The world of these women is very clearly delineated into good and bad and one strike and you’re out is is the mantra they chant. Set against an analysis of a patriarchal society in which all men are advantaged and all women disadvantaged, women cannot lose and men cannot win. Their argument would be, I imagine, that this evens up the playing field for women, my argument is that far from evening up the playing field they are actually tipping it further because by assuming that all violence is the same they are using up valuable resources that should be directed at those people suffering coercive violence, those who are really in need of urgent help.
Differentiation of domestic violence allows us to consider the ways in which strong triage and signposting services can get help to those who are in the most vulnerable positions. Helping these women and men, through funding refuge services and educating them and supporting them to rebuild their lives away from violent partners is essential. Accurate differentiation allows this to happen, blanket assumptions that all family violence is the same does not. Neither does the blind belief that women never make false allegations of domestic violence during the process of separation and beyond. Working as I do, through the passage of family separation with many families over twenty years, I witness the ways in which false allegations are part of the toolbox of separating couples. I also witness the ways in which stereotyped thinking, often supported by the domestic violence ‘industry’ training that goes on around the country, ruins relationships between fathers and their children. In several cases where mothers have been the violent partner, I have witnessed the father being arrested and charged with violence or subjected to a non molestation order. I have given evidence to social service teams about violent mothers, only to find that their assumption is that the father is the real cause because domestic violence is, in one team leaders words, ‘perpetrated by men not women and any violence by mothers, well that’s not really domestic violence is it?’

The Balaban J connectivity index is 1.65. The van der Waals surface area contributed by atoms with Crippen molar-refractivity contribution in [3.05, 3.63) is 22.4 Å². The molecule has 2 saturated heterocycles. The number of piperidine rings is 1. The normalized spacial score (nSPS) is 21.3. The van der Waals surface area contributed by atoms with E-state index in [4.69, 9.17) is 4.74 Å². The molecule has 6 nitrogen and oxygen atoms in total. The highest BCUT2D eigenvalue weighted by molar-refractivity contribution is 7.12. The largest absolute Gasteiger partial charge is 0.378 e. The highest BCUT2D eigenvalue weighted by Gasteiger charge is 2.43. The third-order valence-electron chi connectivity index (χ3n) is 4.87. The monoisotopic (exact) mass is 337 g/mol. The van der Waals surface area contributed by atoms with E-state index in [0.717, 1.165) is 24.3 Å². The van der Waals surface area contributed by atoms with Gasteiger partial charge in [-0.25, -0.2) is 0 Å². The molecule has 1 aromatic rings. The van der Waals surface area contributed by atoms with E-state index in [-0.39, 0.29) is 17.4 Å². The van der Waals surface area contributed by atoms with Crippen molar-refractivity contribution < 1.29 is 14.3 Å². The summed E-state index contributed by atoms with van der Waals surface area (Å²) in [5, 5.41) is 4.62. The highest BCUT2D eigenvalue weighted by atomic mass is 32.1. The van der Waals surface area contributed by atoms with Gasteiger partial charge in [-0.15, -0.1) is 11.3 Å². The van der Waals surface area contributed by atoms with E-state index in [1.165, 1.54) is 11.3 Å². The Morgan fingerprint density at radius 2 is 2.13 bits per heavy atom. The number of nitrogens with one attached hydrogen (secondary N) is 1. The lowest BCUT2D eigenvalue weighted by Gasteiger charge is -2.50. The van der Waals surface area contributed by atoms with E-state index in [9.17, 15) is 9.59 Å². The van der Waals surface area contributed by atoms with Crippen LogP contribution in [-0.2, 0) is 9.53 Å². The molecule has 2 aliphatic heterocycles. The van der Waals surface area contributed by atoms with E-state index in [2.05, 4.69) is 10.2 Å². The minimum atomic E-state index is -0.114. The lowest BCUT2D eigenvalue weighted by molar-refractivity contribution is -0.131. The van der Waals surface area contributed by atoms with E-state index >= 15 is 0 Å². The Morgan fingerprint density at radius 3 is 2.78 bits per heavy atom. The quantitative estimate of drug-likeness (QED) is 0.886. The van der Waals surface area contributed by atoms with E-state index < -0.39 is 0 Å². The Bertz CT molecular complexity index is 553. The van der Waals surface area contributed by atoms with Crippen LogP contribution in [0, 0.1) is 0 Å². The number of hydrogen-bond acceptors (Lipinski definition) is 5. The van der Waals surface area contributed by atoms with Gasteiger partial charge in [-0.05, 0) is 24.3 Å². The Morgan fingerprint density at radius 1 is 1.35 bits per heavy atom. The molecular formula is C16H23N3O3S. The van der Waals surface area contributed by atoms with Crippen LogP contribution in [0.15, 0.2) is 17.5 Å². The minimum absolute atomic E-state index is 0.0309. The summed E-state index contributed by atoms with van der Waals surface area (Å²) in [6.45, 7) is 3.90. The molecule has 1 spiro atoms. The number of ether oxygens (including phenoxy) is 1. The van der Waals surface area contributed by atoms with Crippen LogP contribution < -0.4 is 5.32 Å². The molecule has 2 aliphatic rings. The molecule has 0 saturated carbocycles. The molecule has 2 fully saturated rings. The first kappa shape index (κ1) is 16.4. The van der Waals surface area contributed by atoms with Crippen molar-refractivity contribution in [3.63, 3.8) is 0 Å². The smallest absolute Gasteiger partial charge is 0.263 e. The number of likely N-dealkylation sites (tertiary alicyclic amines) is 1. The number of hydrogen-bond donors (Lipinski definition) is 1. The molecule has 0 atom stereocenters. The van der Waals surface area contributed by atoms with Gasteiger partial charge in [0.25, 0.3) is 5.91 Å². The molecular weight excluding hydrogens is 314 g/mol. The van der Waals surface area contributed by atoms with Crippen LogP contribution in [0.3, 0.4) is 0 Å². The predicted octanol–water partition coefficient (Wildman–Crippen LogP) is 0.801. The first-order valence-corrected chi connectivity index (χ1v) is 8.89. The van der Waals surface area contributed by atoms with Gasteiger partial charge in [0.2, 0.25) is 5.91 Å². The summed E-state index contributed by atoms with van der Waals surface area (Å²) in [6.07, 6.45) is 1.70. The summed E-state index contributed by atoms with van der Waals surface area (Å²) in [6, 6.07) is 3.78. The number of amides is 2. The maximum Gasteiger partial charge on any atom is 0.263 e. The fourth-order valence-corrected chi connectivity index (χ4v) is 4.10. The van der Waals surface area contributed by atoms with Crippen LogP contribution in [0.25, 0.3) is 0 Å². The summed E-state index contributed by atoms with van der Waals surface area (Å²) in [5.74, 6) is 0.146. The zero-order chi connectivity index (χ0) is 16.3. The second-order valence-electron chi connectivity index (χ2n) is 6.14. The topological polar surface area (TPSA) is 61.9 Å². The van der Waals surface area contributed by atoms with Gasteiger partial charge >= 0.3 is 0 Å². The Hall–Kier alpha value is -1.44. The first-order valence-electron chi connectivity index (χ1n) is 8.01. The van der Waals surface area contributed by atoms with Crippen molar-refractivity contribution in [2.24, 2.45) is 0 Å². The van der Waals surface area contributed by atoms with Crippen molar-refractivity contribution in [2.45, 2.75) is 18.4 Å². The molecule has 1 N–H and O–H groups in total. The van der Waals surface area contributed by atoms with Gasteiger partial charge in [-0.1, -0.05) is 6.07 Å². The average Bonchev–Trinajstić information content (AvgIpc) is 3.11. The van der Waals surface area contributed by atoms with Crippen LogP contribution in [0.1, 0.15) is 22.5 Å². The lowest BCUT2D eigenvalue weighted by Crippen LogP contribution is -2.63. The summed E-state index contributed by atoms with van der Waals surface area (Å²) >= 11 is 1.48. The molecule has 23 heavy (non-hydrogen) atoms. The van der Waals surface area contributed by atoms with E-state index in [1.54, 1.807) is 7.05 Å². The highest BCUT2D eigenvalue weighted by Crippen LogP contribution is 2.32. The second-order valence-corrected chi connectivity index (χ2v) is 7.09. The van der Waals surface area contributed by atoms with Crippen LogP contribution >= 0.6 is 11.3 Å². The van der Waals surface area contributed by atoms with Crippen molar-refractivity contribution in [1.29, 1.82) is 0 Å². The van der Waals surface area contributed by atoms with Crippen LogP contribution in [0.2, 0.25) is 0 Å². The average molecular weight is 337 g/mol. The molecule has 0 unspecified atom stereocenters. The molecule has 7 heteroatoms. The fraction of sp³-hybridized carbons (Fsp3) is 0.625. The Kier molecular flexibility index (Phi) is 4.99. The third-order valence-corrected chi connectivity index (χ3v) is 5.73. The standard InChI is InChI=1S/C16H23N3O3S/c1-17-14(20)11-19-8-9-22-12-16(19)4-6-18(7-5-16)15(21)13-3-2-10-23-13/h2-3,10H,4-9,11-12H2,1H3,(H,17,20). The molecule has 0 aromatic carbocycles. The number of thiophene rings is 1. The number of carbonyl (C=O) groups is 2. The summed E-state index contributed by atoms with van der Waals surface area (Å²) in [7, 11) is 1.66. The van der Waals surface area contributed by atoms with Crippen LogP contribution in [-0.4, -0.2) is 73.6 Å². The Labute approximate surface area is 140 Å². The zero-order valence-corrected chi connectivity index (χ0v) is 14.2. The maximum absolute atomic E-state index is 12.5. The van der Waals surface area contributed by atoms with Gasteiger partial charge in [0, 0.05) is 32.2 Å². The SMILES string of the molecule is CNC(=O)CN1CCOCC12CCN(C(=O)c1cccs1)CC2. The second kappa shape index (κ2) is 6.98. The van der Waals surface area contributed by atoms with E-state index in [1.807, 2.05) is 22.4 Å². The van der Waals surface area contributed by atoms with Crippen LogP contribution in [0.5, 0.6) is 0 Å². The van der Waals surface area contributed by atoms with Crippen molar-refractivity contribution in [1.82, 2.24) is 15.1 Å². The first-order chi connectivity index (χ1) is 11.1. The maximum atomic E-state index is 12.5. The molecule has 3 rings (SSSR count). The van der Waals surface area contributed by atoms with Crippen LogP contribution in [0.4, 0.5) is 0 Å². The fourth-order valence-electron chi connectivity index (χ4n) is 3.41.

Well actually yes, it is. And the notion that all violent mothers are only violent because of a man somewhere in the background is to move responsibility from women back to men. Given that the home office3 domestic violence figures break down into 60% women and 40% male victims, that’s a whole lot of women who are being excused their behaviour (as well as a whole lot of men who are not getting the services that they need).
And so, my work with equalities and family separation continues and it looks like I am not going to give up speaking up about this subject any time soon. That I am currently speaking about the disadvantage that fathers suffer in the way in which services are ranged against them and assumption, stereotypes and downright lies prevent them from getting the support that they need, is not something that I am going to apologise for. Neither am I going to let my voice be silenced by the accusation that I am somehow not being impartial for speaking the truth, especially when I know that my practice with families delivers the kind of equality of opportunity that brings better outcomes for children.
The field of family separation and domestic violence is heavily gendered and is peppered with assumptions that men are dangerous and/or unreliable and that women are victims and/or angels who never behave badly. The truth is that men and women are dangerous and unreliable and victims and angels and they both can behave badly and they both can behave well. The problem is that many agencies assume the worst about men and the best about women and expect every person to fit that framework. Its wrong, its discriminatory and at its worst, it produces generation after generation of children who have fragile relationships with their fathers.
Therefore, when the landscape that surrounds the separated family is threaded through with the same kind of equalities based practice that is standard in the field of race and disability, then I will shut up and go about my business quietly. And when fatherhood is respected and is not judged, labelled, lied about and ruined by the kind of blind adherence to a narrative that I witnessed this week, then my voice will no longer be needed and I will be silent on the matter.
Until then, expect more of the same.
1Woodall K – See Both Sides – A guide to gender equality in family separation – Oxfam 2001
2Kelly J and Johnstone M –Differentiation between types of partner violence and implications for interventions – Wiley Online 2008
3Men make up 40% (two in five) of the victims of domestic abuse.
Tables 3.01 and 3.05 of the British Crime Survey report: Home Office Statistical Bulletin 02/09 – Homicides, Firearm Offences and Intimate Violence 2007/08 (published 22nd January 2009).
** Coping with Children’s Transitional Difficulties Workshop – 23rd September – full day – Central London – Cost £40, lunch included. We currently have three places left on this workshop due to last minute cancellations, anyone interested please email firstname.lastname@example.org – feel free to circulate.**